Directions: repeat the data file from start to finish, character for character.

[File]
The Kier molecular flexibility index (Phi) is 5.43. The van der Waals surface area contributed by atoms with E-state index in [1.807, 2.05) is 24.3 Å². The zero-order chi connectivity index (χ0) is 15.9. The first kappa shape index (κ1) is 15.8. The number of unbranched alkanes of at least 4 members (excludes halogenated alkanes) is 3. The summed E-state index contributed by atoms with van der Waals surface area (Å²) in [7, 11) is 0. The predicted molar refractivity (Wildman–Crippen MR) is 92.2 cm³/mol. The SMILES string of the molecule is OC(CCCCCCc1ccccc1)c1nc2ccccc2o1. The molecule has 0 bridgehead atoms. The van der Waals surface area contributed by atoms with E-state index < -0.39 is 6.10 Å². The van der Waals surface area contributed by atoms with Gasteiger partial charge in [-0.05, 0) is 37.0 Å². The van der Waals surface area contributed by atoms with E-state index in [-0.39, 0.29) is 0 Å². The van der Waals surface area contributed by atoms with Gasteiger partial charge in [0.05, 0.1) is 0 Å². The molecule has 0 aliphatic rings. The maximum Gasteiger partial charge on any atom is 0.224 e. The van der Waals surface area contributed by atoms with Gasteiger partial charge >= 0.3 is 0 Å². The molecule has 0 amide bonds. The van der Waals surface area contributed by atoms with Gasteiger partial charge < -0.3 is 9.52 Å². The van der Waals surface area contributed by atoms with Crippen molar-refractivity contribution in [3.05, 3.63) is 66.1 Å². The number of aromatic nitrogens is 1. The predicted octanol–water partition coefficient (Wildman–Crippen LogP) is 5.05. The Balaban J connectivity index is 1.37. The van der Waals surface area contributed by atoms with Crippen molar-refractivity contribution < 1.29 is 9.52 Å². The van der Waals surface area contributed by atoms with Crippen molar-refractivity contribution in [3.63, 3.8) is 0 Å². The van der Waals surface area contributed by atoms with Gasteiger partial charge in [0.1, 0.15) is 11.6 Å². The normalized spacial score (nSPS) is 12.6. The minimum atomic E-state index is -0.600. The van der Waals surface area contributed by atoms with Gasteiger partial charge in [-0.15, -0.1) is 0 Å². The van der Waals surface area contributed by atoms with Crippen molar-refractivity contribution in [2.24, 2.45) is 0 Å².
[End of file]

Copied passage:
The Kier molecular flexibility index (Phi) is 5.43. The van der Waals surface area contributed by atoms with E-state index in [1.807, 2.05) is 24.3 Å². The zero-order chi connectivity index (χ0) is 15.9. The first kappa shape index (κ1) is 15.8. The number of unbranched alkanes of at least 4 members (excludes halogenated alkanes) is 3. The summed E-state index contributed by atoms with van der Waals surface area (Å²) in [7, 11) is 0. The predicted molar refractivity (Wildman–Crippen MR) is 92.2 cm³/mol. The SMILES string of the molecule is OC(CCCCCCc1ccccc1)c1nc2ccccc2o1. The molecule has 0 bridgehead atoms. The van der Waals surface area contributed by atoms with E-state index < -0.39 is 6.10 Å². The van der Waals surface area contributed by atoms with Gasteiger partial charge in [-0.05, 0) is 37.0 Å². The van der Waals surface area contributed by atoms with E-state index in [-0.39, 0.29) is 0 Å². The van der Waals surface area contributed by atoms with Gasteiger partial charge in [0.05, 0.1) is 0 Å². The molecule has 0 aliphatic rings. The maximum Gasteiger partial charge on any atom is 0.224 e. The van der Waals surface area contributed by atoms with Gasteiger partial charge >= 0.3 is 0 Å². The molecule has 0 amide bonds. The van der Waals surface area contributed by atoms with Gasteiger partial charge < -0.3 is 9.52 Å². The van der Waals surface area contributed by atoms with Crippen molar-refractivity contribution in [3.05, 3.63) is 66.1 Å². The number of aromatic nitrogens is 1. The predicted octanol–water partition coefficient (Wildman–Crippen LogP) is 5.05. The Balaban J connectivity index is 1.37. The van der Waals surface area contributed by atoms with Crippen molar-refractivity contribution < 1.29 is 9.52 Å². The van der Waals surface area contributed by atoms with Crippen molar-refractivity contribution in [3.63, 3.8) is 0 Å². The van der Waals surface area contributed by atoms with Gasteiger partial charge in [0.1, 0.15) is 11.6 Å². The normalized spacial score (nSPS) is 12.6. The minimum atomic E-state index is -0.600. The van der Waals surface area contributed by atoms with Gasteiger partial charge in [-0.15, -0.1) is 0 Å². The van der Waals surface area contributed by atoms with Crippen molar-refractivity contribution in [2.24, 2.45) is 0 Å².